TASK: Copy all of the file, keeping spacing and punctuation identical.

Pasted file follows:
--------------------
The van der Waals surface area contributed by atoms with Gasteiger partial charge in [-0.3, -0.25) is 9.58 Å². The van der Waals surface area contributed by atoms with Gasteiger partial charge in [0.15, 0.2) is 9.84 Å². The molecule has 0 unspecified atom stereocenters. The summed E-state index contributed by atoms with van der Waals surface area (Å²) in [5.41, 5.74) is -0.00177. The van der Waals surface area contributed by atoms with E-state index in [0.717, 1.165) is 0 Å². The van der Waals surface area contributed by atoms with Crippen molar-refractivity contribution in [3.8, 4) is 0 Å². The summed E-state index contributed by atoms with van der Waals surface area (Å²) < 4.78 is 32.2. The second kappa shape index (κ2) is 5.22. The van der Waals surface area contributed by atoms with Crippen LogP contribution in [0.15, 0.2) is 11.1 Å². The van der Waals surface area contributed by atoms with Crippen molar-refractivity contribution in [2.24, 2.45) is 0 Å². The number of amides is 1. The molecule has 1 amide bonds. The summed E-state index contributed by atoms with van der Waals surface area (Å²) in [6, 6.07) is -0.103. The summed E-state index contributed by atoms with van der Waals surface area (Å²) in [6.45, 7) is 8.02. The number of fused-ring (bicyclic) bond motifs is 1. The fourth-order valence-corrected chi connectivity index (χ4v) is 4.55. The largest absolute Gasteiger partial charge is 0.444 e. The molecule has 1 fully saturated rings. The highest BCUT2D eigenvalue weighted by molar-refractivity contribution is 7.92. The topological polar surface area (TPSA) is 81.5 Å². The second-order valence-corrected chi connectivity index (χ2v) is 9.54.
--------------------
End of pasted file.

The van der Waals surface area contributed by atoms with Gasteiger partial charge in [-0.3, -0.25) is 9.58 Å². The van der Waals surface area contributed by atoms with Gasteiger partial charge in [0.15, 0.2) is 9.84 Å². The molecule has 0 unspecified atom stereocenters. The summed E-state index contributed by atoms with van der Waals surface area (Å²) in [5.41, 5.74) is -0.00177. The van der Waals surface area contributed by atoms with E-state index in [0.717, 1.165) is 0 Å². The van der Waals surface area contributed by atoms with Crippen molar-refractivity contribution in [3.8, 4) is 0 Å². The summed E-state index contributed by atoms with van der Waals surface area (Å²) < 4.78 is 32.2. The second kappa shape index (κ2) is 5.22. The van der Waals surface area contributed by atoms with Crippen LogP contribution in [0.15, 0.2) is 11.1 Å². The van der Waals surface area contributed by atoms with Crippen molar-refractivity contribution in [2.24, 2.45) is 0 Å². The number of amides is 1. The molecule has 1 amide bonds. The summed E-state index contributed by atoms with van der Waals surface area (Å²) in [6, 6.07) is -0.103. The summed E-state index contributed by atoms with van der Waals surface area (Å²) in [6.45, 7) is 8.02. The number of fused-ring (bicyclic) bond motifs is 1. The fourth-order valence-corrected chi connectivity index (χ4v) is 4.55. The largest absolute Gasteiger partial charge is 0.444 e. The molecule has 1 fully saturated rings. The highest BCUT2D eigenvalue weighted by molar-refractivity contribution is 7.92. The topological polar surface area (TPSA) is 81.5 Å². The second-order valence-corrected chi connectivity index (χ2v) is 9.54.